In 1969, James E. Jordan joined four other doctors to introduce the state's first prepaid medical plan, formed to care for residents of James Rouse's new planned community in Howard County.Jordan, now president of the Columbia Medical Plan, recalls that the concept was foreign to most Marylanders in those days.Since then, the plan has expanded to Anne Arundel County. The number of patients served at the Annapolis regional center and three satellites has jumped from 500 in 1984 to about 24,000, and the total served plan-wide has increased from 19,000 in 1980 to 72,000.
NEWS
By Alan J. Craver and Alan J. Craver,Sun Staff Writer | March 24, 1994
A Severn woman who is terminally ill with cancer has filed a $42 million civil suit against Columbia Medical Plan Inc., charging that the HMO's doctors misdiagnosed her illness.Kathleen Heidecker and her husband, William Heidecker, contend in the suit that the health maintenance organization's doctors misread mammograms and failed to determine that she had cancerous lesions in one of her breasts.The cancer was not detected until the 49-year-old woman went to another physician, but by then the disease had spread to her lymph nodes, leaving her with little chance for recovery, the suit says.
NEWS
By Sherry Joe and Sherry Joe,Staff Writer | August 17, 1993
Minutes before Karen Kolan arrived at Columbia Medical Plan off Thunder Hill Road for a scheduled pediatrics appointment, the doctor was called away on an emergency.Staff members apologized for the inconvenience -- and gave the Ellicott City woman a $5 voucher for her trouble.Ms. Kolan said the staff did "all they could do" under the circumstances -- "apologize and give me a voucher."That voucher, and thousands like it, are the core of an unusual program intended to demonstrate the health plan's commitment to prompt service.
NEWS
By Sherry Joe and Sherry Joe,Sun Staff Writer | September 15, 1994
Vjacheslav Galkin has helped to develop new drugs and medical equipment in his native Russia, but he toured Columbia Medical Plan this week in hopes of expanding his knowledge."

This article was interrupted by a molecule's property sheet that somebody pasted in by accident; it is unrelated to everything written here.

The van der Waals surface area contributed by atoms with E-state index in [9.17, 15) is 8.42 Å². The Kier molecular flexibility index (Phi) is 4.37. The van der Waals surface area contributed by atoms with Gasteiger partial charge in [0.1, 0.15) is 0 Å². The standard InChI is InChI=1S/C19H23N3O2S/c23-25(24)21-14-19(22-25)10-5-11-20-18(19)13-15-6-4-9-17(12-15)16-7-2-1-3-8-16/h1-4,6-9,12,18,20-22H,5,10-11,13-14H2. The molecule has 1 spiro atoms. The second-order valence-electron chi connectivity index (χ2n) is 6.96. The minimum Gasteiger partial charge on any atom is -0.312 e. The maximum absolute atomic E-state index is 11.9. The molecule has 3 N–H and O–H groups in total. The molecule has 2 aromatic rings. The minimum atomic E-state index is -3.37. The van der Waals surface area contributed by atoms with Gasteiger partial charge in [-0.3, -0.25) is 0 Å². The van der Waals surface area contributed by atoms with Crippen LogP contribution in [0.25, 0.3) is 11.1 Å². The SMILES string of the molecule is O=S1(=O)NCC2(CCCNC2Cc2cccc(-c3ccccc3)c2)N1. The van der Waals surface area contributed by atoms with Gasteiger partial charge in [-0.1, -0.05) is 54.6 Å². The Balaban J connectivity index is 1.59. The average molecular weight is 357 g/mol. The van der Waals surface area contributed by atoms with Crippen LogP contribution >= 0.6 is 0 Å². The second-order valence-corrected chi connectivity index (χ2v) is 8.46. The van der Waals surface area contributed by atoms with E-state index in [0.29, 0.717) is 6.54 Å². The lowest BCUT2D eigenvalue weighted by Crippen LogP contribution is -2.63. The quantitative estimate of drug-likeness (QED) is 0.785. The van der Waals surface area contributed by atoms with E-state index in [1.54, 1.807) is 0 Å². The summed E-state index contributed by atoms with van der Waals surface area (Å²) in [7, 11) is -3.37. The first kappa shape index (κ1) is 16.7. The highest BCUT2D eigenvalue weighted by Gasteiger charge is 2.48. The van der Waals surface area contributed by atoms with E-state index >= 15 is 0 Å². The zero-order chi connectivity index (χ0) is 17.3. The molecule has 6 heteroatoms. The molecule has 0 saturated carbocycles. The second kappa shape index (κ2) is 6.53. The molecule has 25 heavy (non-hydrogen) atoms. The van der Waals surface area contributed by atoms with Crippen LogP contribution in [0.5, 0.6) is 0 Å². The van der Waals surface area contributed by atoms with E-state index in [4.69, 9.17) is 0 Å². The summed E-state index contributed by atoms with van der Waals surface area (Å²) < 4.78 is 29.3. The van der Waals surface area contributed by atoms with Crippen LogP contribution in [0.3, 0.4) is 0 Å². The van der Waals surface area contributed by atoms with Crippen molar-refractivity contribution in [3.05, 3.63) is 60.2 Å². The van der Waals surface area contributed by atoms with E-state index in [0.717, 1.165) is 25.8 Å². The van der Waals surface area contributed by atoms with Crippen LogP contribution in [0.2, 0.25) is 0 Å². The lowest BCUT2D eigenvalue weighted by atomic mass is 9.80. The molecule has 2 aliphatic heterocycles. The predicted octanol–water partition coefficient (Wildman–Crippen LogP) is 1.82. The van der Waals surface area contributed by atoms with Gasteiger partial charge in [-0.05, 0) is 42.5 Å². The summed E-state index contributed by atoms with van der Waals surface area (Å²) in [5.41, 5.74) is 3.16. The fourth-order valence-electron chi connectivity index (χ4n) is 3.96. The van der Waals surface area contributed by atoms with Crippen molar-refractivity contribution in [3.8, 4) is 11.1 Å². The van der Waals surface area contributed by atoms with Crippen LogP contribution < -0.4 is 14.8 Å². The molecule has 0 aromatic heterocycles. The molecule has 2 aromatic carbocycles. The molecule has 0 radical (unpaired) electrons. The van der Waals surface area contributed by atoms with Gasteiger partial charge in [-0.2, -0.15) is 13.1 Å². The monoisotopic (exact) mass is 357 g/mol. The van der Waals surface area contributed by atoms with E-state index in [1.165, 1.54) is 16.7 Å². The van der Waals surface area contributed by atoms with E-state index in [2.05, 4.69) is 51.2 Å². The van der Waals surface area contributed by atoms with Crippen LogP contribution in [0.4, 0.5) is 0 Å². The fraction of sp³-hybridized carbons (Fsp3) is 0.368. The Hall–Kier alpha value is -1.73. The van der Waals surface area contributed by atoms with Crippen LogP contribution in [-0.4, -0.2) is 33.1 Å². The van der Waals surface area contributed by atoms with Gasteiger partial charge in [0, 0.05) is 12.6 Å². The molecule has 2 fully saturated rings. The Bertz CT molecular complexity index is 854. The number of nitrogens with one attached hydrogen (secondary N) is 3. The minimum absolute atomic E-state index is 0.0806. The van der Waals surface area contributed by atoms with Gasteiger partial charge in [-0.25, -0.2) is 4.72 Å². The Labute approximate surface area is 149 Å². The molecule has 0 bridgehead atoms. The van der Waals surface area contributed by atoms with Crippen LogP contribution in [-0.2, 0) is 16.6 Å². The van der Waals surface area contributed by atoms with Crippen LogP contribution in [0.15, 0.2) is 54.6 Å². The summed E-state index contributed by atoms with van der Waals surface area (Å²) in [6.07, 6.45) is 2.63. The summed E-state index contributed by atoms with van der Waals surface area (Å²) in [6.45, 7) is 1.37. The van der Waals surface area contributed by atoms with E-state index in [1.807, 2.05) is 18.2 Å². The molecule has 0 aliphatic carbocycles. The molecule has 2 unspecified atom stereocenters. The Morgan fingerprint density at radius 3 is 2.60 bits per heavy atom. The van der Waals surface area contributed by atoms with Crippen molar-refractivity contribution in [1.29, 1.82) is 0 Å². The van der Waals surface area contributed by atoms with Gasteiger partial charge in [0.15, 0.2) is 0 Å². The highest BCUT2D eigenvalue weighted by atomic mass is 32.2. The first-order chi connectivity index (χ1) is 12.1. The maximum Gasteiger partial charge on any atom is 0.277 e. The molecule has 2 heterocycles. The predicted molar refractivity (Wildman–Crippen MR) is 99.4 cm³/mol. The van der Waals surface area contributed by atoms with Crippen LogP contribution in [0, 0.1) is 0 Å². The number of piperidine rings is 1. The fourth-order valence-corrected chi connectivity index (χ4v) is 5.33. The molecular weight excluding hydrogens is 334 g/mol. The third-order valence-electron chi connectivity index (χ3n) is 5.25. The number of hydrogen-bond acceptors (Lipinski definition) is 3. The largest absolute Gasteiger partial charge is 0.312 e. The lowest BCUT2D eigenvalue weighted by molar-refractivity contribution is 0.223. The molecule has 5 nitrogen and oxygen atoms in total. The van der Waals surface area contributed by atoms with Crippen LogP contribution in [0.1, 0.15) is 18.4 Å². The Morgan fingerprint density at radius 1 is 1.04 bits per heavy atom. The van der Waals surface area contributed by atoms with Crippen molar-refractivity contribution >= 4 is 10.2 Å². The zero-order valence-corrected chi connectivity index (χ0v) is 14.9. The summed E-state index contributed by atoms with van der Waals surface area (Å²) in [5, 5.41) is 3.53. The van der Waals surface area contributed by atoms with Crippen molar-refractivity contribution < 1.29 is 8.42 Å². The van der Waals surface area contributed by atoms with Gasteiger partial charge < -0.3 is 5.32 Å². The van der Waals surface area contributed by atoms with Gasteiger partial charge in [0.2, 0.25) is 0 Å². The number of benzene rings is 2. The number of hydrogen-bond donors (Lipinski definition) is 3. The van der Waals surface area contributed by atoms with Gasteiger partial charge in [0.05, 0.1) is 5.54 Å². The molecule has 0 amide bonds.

BUSINESS
By Eileen Ambrose, The Baltimore Sun | October 8, 2010
Many workers during open enrollment usually stick with whatever medical plan they had the year before, but health care reform may change that. About two-thirds of consumers recently polled by insurance giant UnitedHealthcare said they will look more closely at their choices during enrollment season thanks to the debate over the new law. This extra level of scrutiny can pay off. If you don't look into the details, you might be tempted to go...
NEWS
By Larry Carson and Larry Carson,larry.carson@baltsun.com | January 11, 2009
Crafting a new way to extend medical services to uninsured residents has proved tricky for county health officials. The health staff was initially overwhelmed in October, when 1,100 people came to the East Columbia library during nine sessions to enroll in Healthy Howard Inc. All but 66 turned out to be eligible for four existing insurance plans for limited-income people. Now county health officer Dr. Peter Beilenson has come up with a new plan to reopen enrollment while trying to counter criticism from County Council member Greg Fox, a Fulton Republican.
BUSINESS
By Paul Adams and Paul Adams,SUN REPORTER | August 1, 2008
Maryland's biggest medical malpractice insurer yesterday proposed a 2 percent cut in premiums, continuing a gradual drawdown in rates that doctors said was needed for them to avoid financial disaster. The proposed change comes as payouts for medical claims are holding steady after spiking unexpectedly more than four years ago, igniting a furor that led to a special legislative session in late 2004. The reduction proposed by the Medical Mutual Liability Insurance Society of Maryland comes on top of an 8 percent rate cut the insurer agreed to in December.
NEWS
By Michael Stroh and Michael Stroh,Sun reporter | November 30, 2006